MIN@CWS: Dunn homers to deep right

KANSAS CITY -- Adam Dunn felt good at the plate even early on during Spring Training, and he felt just as good as the team broke camp from Arizona.

The left-handed slugger still finds himself in a good place offensively, with one small caveat. He has been out in front of everything.

"Yeah, I'm doing some things, actually started Opening Day, that I need to get corrected," said Dunn before Friday's series opener against the Royals. "To make it short and sweet, whether it's a changeup down and away or a fastball in, I'm out in front of it.

"I know what it has to do with, I just don't know if the problem is because it's early in the year and you are excited or it's something I have to go try to fix. I think it's the latter. My front hip is flying out. Other than that, yeah, I feel good."

Dunn wasn't worried about this early problem and certainly can't complain, with two homers and four RBIs over his first three games against the Twins. Situated behind the already impressive Jose Abreu in the batting order, the veteran watched Abreu get walked intentionally in the ninth and 11th innings of Wednesday's extra-inning victory, with a wild pitch on the ensuing walk to Dunn bringing home the winning run in the 11th.

Minnesota manager Ron Gardenhire explained on Thursday that the moves were not meant as any sign of disrespect to Dunn, but simply respecting the way Abreu was barreling up pitches in that series. Dunn didn't take any offense to the Twins' strategy.

"You know, certain situations, I get it," Dunn said. "He's swinging the bat, looks good, I'm probably not going to hit a lot of singles.

"But I wouldn't recommend them doing that too much. That [isn't] going to happen, I would think, again. We'll see if it does or not."

Beckham's return unlikely until after road trip

Beckham, Ventura discuss timeline for return

KANSAS CITY -- Although Gordon Beckham began his injury rehabilitation assignment with Double-A Birmingham on Thursday night, the second baseman isn't expected back with the White Sox until after this six-game road trip to Kansas City and Colorado.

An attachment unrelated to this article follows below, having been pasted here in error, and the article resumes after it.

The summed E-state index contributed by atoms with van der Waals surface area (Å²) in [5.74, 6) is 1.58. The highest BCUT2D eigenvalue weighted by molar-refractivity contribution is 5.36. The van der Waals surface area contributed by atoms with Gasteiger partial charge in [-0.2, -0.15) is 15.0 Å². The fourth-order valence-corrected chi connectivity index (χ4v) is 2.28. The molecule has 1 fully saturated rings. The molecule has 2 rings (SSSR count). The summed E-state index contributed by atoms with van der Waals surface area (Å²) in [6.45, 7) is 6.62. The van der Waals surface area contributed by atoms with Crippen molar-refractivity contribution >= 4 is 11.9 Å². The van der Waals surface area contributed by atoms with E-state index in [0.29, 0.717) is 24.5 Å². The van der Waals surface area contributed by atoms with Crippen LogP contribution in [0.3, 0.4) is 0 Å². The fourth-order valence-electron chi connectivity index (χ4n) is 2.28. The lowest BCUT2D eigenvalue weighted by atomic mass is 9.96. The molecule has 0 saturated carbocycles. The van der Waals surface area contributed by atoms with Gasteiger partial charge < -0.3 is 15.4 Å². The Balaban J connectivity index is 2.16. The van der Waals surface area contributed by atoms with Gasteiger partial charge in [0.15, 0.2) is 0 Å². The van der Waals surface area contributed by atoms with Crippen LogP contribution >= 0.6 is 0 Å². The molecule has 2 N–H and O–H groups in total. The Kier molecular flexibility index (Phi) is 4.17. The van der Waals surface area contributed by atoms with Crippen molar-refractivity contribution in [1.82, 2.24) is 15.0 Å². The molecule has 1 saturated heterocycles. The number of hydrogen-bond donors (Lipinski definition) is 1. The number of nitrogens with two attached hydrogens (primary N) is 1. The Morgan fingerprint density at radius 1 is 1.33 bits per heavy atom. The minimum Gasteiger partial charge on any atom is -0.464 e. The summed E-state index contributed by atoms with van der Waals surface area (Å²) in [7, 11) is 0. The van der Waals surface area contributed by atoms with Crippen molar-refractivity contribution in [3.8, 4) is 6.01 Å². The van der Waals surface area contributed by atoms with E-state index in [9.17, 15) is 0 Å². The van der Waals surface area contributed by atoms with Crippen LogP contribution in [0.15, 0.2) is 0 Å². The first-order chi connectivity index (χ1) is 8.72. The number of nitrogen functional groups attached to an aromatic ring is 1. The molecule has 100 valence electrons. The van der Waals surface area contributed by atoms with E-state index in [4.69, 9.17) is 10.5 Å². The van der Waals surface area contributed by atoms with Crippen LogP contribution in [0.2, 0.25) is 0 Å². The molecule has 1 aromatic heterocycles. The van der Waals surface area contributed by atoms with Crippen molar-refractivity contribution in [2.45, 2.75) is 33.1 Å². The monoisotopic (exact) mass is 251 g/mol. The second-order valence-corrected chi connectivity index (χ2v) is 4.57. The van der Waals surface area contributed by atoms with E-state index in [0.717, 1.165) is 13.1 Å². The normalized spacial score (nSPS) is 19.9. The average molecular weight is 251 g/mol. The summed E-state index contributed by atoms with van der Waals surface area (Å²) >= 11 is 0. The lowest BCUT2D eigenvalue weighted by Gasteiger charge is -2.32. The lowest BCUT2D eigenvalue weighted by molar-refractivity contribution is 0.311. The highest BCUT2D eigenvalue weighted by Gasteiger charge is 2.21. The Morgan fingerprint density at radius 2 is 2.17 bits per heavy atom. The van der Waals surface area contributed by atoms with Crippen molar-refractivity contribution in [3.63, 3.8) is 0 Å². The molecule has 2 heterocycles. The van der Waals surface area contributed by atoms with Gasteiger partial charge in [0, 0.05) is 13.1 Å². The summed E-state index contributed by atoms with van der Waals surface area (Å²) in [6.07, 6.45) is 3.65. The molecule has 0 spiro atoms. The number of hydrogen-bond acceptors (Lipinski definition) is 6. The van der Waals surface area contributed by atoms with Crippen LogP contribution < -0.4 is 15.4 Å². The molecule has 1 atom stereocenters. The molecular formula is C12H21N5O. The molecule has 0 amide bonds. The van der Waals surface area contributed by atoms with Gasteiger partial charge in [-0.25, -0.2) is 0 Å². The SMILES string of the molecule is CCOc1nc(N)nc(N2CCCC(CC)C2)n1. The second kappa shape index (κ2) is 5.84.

Beckham strained his left oblique during Spring Training, made his last Cactus League appearance on March 14, and started the season on the disabled list. He is eligible to come off the DL on Saturday.

"Those obliques are tricky, and we have to make 100 percent sure he's ready to go and it's not going to creep back up," manager Robin Ventura said. "I know he batted yesterday and said he felt fine, but I wouldn't expect him until after our road trip at the earliest."

During Thursday's game with the Barons in Montgomery, Ala.,Beckham finished 0-for-3 as the team's designated hitter.

White Sox enjoying early uprising with bats

MIN@CWS: Eaton triples to right field

KANSAS CITY -- The White Sox sat at No. 1 in the American League in OPS (.941) and slugging percentage (.549), and tied for the lead in runs per game (7.0) and home runs (six) through their first three games.

Last year's offense ranked last in the AL in runs scored (598), 14th in on-base percentage (.302) and 13th in slugging percentage (.378). Of course, playing 1/54th of a 162-game season does not a remotely significant sample size make. But there's no denying greater energy coming from the this year's group with the bats.

According to White Sox designated hitter Adam Dunn, hits equals energy, and that becomes the simple equation for success.

"It looks more exciting when you are getting hits. When you are not getting hits, it looks like you are flat and dead," Dunn said. "But the short story is, we are getting hits so everything is looking better.

"Hitting is contagious. If you can get everybody rolling early, that's what good offenses do. It's hard for an offense to struggle early and then everyone is looking up at numbers, and people saying this and that. A lot can block it out. A lot can't. That's how it snowballs and you get seasons you don't want."

Leadoff hitter Adam Eaton added that getting your pitch and doing damage with it, while swinging at strikes -- a focus of new hitting coach Todd Steverson -- represents half the battle.

Third to first

MIN@CWS: De Aza's two-homer game propels White Sox

• Schneider celebrated his 62nd birthday on Friday.

• Third baseman Matt Davidson had three hits for Charlotte in Thursday night's contest. Micah Johnson, another top White Sox prospect, homered and tripled during Birmingham's 9-2 victory.

Alejandro De Aza became the first player in White Sox history to hit three homers in the team's first three games.

• The White Sox bonus pool for 2014 international signings has been set at $4,273,200, which ranks third behind the Astros and Marlins.